Since “dance musician” was one of the few occupations open to Eastern European Jews, many of Argentina’s new Jewish immigrants joined tango orchestras, and once they entered that world, they generated new songs, formed their own orchestras, even managed brothels and eventually nice dance halls. The next generation was even better positioned to enter the cultural mainstream and prosper in the tango world at its peak, 1920 to 1950. This history is detailed in José Judovski’s book El Tango: Una Historia con Judios, now a documentary film.

In these accounts, one learns about Arturo Bernstein, the first bandoneón virtuoso, Luis Rubistein (1908-1954) who composed “Charlemos” (Let's Talk), “Cuatro palabras” (Four words), “Tu perro pekinés” (Your Pekinese dog), “Inspiración” (inspiration), “Ya sale el tren” (The train leaves), “Cadenas” (Chains), “Animal,” “Nada más” (Nothing more), “Tarde gris” (Grey afternoon) - recorded with Carlos Gardel - and “Marion" His younger brother Oscar Rubens (1914-1984), who composed "Mientras duerme la ciudad” and "Es en vano llorar" (with Alberto Suárez Villanueva), "Los muñequitos” (Francisco Pracanico), "Calla bandoneón" (Carlos Lazzari), "Dejame en paz" (Américo Actis), "Corazón qué has hecho" (Antonio Ríos) and "Domingo a la noche" (Juan José Guichandut). Abraham Moisés “Alberto” Soifer (1907-1977) a pianist and composer who partnered with famous tango musicians and formed his own orchestras. Violinist and composer Josef Nezow AKA José Nieso who debuted with Roberto Firpo, then founded his own orchestra. Bernardo Mendel Sucher AKA Manuel Sucher or Manola (1913-1971) a violinist and pianist who founded several of Buenos Aires’s top tango orchestras. The list goes on to include other great performers and promoters, such as Moisés Smolarchik Brenner AKA Ben Molar (b. 1915) responsible for December 11th’s designation as the National Day of Tango. Mordechai David “Max” Glücksmann (1875-1946) founder of Discos Glücksmann, which cornered the tango recording market in 1914 and held on. Glücksmann also owned movie theaters throughout South America that showed tango on screen. This trend was quickly exported, as you may know.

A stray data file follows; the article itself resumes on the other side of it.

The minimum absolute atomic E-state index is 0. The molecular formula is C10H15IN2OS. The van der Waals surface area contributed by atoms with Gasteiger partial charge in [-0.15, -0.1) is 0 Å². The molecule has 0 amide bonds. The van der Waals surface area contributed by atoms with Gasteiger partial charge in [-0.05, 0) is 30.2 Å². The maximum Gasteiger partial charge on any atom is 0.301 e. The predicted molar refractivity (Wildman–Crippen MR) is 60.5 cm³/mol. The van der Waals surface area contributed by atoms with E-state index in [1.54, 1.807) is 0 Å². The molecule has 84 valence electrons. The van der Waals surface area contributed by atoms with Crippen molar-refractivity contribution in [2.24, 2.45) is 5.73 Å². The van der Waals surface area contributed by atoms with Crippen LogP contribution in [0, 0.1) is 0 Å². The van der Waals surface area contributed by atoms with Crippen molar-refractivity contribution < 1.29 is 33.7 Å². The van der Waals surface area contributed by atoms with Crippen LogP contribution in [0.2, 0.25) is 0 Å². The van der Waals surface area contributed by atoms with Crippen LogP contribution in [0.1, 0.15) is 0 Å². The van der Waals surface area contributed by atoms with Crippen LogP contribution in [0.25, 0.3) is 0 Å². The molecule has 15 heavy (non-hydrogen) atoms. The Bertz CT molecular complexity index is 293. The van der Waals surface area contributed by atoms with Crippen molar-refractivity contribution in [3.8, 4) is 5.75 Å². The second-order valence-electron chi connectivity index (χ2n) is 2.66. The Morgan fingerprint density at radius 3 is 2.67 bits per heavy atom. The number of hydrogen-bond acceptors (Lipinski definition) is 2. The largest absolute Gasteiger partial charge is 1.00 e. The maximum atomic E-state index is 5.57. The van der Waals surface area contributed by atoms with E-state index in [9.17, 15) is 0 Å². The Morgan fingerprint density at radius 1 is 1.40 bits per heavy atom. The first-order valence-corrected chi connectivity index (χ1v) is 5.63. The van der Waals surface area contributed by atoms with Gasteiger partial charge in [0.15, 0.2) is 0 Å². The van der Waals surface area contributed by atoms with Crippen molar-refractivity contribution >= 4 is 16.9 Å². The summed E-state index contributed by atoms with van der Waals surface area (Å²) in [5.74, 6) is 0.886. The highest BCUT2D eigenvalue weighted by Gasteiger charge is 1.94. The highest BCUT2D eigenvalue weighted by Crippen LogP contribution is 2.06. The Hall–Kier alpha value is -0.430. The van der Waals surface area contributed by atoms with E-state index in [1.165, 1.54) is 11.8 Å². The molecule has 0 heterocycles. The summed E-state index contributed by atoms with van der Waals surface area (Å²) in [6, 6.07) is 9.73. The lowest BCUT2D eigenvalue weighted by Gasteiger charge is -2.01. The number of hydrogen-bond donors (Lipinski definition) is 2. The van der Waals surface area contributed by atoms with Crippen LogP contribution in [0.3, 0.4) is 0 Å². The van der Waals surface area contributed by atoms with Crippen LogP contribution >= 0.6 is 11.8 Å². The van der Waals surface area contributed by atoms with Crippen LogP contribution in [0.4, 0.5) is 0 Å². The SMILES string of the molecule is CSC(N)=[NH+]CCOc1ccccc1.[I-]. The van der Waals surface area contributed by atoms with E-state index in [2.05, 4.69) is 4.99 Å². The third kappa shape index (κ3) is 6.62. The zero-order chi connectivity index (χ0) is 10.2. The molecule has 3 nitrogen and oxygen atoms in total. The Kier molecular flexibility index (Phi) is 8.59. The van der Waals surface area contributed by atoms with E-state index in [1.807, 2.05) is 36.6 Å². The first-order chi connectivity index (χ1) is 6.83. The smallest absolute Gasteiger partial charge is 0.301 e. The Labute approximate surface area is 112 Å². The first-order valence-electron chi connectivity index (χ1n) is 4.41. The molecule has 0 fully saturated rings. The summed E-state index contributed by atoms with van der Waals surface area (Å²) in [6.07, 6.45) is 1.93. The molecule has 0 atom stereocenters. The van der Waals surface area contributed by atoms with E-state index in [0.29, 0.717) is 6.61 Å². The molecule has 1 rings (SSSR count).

The point here is that the Argentine tango was developed by Jews and amongst Jews from its start and remains connected to Jewish culture to this day.